18. Can support the best interest of the child.
        The Role of a Foster Parent:

Foster parents are caring, and committed individuals who open their hearts and home to meet the needs of children who must be placed in out-of-home care in order to be safe. A foster family provides the child with an emergency or temporary home and a supportive, stable family environment while the birth family addresses the concerns or situation that prevents them from parenting their child. Typically, foster parents care for the child until reunification with the birth family occurs, there is an adoption or guardianship with kin, or the child is legally available for adoption. Sometimes foster parents become the permanent home for the child through adoption.

How fostering is similar to parenting your own children?

  • They need daily care and supervision.
  • They need their basic physical and emotional needs met.
  • You’ll work with schools, medical personnel, and other professionals to meet their needs.
  • Help guide the child’s development in all areas: physical, emotional, social, spiritual, etc.
  • Provide structure, rules, and discipline.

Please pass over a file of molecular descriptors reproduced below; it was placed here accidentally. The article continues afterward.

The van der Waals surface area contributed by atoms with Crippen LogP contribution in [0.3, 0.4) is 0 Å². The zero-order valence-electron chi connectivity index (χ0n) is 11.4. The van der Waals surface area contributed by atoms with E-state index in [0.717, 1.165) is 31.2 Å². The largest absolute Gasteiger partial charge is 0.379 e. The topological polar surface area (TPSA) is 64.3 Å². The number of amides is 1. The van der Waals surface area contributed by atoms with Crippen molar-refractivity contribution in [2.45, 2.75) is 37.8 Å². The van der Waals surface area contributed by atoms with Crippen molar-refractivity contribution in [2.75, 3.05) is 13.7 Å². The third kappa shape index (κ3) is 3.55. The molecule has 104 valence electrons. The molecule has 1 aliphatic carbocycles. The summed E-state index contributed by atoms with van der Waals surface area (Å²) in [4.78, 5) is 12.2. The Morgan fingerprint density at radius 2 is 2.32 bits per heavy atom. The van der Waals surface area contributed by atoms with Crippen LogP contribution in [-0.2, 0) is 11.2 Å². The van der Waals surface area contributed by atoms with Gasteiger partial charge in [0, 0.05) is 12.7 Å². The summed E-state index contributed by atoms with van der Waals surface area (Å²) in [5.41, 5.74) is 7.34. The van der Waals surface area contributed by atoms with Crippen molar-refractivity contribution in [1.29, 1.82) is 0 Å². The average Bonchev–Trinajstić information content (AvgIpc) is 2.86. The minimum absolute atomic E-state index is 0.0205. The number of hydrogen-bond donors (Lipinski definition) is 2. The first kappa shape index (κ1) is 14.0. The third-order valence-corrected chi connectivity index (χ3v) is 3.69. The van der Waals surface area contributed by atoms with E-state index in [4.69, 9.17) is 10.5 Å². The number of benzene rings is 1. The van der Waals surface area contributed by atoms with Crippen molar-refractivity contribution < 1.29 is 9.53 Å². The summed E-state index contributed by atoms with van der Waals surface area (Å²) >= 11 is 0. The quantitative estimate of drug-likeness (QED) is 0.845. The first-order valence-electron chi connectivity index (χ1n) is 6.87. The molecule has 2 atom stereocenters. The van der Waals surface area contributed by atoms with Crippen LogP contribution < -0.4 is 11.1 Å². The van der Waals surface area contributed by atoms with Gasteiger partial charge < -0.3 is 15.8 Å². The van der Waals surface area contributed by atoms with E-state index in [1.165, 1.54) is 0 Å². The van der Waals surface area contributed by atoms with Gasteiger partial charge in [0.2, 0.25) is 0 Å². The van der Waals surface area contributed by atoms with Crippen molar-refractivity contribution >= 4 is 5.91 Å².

• Teach values and self-direction.
  • Model appropriate family relationships.

How fostering is different from parenting your own children?

  • Must be able to recognize that a child in care may have a variety of developmental levels which may or may not match his/her chronological age.
  • Only having a limited time to work with a child and his/her family.
  • Understanding and accepting agency/department involvement and responsibilities.
  • Comply with certification standards.
  • Must keep records.
  • Must work with biological children to support reunification (if appropriate).
  • Will be able to make only limited decisions.
  • Must respect confidentiality.
  • Must report changes in family household to the department.
  • Must be able to offer flexibility and work with the objectives of the case plan (visitation, therapy, etc.).
        Types of Foster/Adoptive Homes the San Luis Valley needs:
  1. Foster Care homes for youth ages zero to eighteen years of age.
  2. Homes for sibling groups of all ages.
  3. Homes for teens (both boys and girls).
  4. Homes for teen moms and pregnant teens.
  5. Respite homes.